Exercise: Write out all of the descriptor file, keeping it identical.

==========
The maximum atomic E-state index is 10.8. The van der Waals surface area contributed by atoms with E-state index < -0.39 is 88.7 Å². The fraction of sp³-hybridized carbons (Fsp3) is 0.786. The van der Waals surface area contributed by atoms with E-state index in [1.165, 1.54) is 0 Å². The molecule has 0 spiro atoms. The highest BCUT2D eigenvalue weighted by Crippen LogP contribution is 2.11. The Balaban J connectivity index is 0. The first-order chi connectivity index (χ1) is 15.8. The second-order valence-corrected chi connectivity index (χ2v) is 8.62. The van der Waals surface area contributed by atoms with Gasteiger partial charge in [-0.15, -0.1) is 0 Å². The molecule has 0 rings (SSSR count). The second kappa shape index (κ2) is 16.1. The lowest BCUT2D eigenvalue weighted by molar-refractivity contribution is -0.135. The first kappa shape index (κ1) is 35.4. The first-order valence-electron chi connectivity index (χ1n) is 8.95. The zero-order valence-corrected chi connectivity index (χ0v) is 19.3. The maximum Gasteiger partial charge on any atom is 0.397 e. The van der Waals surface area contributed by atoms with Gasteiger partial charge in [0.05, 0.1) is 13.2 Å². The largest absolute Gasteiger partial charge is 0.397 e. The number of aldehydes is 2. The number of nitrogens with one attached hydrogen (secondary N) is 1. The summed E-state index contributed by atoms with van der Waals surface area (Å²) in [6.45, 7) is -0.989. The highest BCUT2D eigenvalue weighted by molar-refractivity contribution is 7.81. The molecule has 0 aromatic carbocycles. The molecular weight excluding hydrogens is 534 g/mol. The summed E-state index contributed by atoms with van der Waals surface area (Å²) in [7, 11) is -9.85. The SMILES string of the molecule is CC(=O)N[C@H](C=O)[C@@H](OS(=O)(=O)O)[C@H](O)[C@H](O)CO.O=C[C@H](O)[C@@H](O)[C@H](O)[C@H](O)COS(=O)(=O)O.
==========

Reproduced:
The maximum atomic E-state index is 10.8. The van der Waals surface area contributed by atoms with E-state index < -0.39 is 88.7 Å². The fraction of sp³-hybridized carbons (Fsp3) is 0.786. The van der Waals surface area contributed by atoms with E-state index in [1.165, 1.54) is 0 Å². The molecule has 0 spiro atoms. The highest BCUT2D eigenvalue weighted by Crippen LogP contribution is 2.11. The Balaban J connectivity index is 0. The first-order chi connectivity index (χ1) is 15.8. The second-order valence-corrected chi connectivity index (χ2v) is 8.62. The van der Waals surface area contributed by atoms with Gasteiger partial charge in [-0.15, -0.1) is 0 Å². The molecule has 0 rings (SSSR count). The second kappa shape index (κ2) is 16.1. The lowest BCUT2D eigenvalue weighted by molar-refractivity contribution is -0.135. The first kappa shape index (κ1) is 35.4. The first-order valence-electron chi connectivity index (χ1n) is 8.95. The zero-order valence-corrected chi connectivity index (χ0v) is 19.3. The maximum Gasteiger partial charge on any atom is 0.397 e. The van der Waals surface area contributed by atoms with Gasteiger partial charge in [0.05, 0.1) is 13.2 Å². The largest absolute Gasteiger partial charge is 0.397 e. The number of aldehydes is 2. The number of nitrogens with one attached hydrogen (secondary N) is 1. The summed E-state index contributed by atoms with van der Waals surface area (Å²) in [6.45, 7) is -0.989. The highest BCUT2D eigenvalue weighted by molar-refractivity contribution is 7.81. The molecule has 0 aromatic carbocycles. The molecular weight excluding hydrogens is 534 g/mol. The summed E-state index contributed by atoms with van der Waals surface area (Å²) in [7, 11) is -9.85. The SMILES string of the molecule is CC(=O)N[C@H](C=O)[C@@H](OS(=O)(=O)O)[C@H](O)[C@H](O)CO.O=C[C@H](O)[C@@H](O)[C@H](O)[C@H](O)COS(=O)(=O)O.